Commentary: Drought, growth, and the future of the Hill Country


On Thursday, June 9, the North Llano River stopped flowing. On August 4, the U.S. Drought Monitor showed 80 percent of the Texas Hill Country in exceptional drought. The Pedernales, Guadalupe and Frio Rivers are dry, and many other Texas rivers are heading toward zero flow.

Ranchers and farmers have been put on notice—prepare to shut off irrigation to save water for downstream senior water rights holders. The springs that keep Hill Country swimming holes full and cool for hot summer days are disappearing.

We’ve seen this kind of drought before, particularly in the Hill Country. In 2011 we saw 100 days with no rain and 100-plus degree temperatures. During the drought of record in the '50s, rainfall in most of Texas was 50 to 70 percent below average.

So, what makes 2022 different from the 1950’s? Simply put, more people—3 million more of us are turning on the tap, swimming in the creeks, building homes, and calling Central Texas home. Two million more residents will arrive in the next 20 years.

recent report commissioned by the Texas Hill Country Conservation Network revealed the impacts of booming growth on the Hill Country. The data is a loud wake-up call for anyone who values this region of 11 million acres, 12 rivers, 1,100 springs, thousands of creeks, and infinite starry night skies. Business-as-usual development puts more pressure on limited water supplies and makes it harder for our springs and rivers to recover from drought conditions.

Growth brings challenges and opportunities. Our work puts us in conversations with thousands of people who live in the Hill Country and benefit from its natural resources every year. They understand the need to grow while balancing development and conservation.

We find hope in the collaborative work of the Texas Hill Country Conservation Network and its nearly 50 conservation-focused organizations, businesses, universities and governmental organizations. Together, we are tackling the biggest challenges highlighted in the State of the Hill Country Report.

The best way to protect water resources is to protect the land where waters originate. Rural lands help slow and store rainfall. As of 2021, five percent of Hill Country land is permanently protected for conservation, while closer to seven percent is developed. As per acre prices go up and cities spread outward, the permanent protection of land becomes more expensive and elusive.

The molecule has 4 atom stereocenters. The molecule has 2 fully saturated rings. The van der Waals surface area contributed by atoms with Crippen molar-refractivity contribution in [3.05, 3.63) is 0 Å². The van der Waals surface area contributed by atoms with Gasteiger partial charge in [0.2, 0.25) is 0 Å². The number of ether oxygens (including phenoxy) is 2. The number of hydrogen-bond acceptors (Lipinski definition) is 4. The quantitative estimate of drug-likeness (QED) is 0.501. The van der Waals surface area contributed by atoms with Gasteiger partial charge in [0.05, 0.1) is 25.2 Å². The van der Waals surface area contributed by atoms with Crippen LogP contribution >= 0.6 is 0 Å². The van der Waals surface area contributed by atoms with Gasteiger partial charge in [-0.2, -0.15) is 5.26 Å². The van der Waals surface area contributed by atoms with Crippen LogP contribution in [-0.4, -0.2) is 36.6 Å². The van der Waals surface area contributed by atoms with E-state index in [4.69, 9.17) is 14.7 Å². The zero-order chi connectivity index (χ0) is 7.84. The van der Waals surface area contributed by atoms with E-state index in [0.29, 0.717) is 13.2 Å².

We need greater investment in land conservation. Despite breakneck economic growth, funding for conservation in our region has flatlined. While our GDP soars toward $300 billion annually, conservation investment lies dormant at around $1.2 billion total over the past 30 years.

We must use water more wisely. Some communities in and around Austin use upwards of 800 gallons of water per person per day. During summer months much of our potable drinking water is sprayed on water-thirsty turf lawns.

The cheapest water available is the water we already have, so let’s focus on strategies and technologies centered on water collection, storage, reuse, and conservation. We have great examples of these technologies, including the Blue Hole Elementary School in Wimberley and a state-of-the-art facility the city of Austin unveiled this summer.

Let’s keep our cleanest waters clean. The Hill Country has more miles of pristine streams than any other region in the state. And yet increasingly we see developers wanting to put treated wastewater into these pristine waterways where even the smallest levels of nitrogen and phosphorous would harm the ecosystem. The Texas Commission on Environmental Quality must recognize the unique fragility of these pristine streams and take action to protect them.

And finally, Hill Country counties need more county tools to thoughtfully plan for and guide the growth we know is coming. State leaders must come to terms with this need in fast-growing regions where substantial natural assets are at risk and take action in the 2023 legislative session.

If there is one good thing that can come from drought, it’s action. We can all do something to ensure our water supplies are secure for people, the economy, and the environment. Will you join us? Our springs, rivers, children and grandchildren depend on you.


Emily Warren is the water and land conservation program officer at the Austin-based Cynthia and George Mitchell Foundation. Katherine Romans is executive director of the Hill Country Alliance and the Texas Hill Country Conservation Network chair.

 

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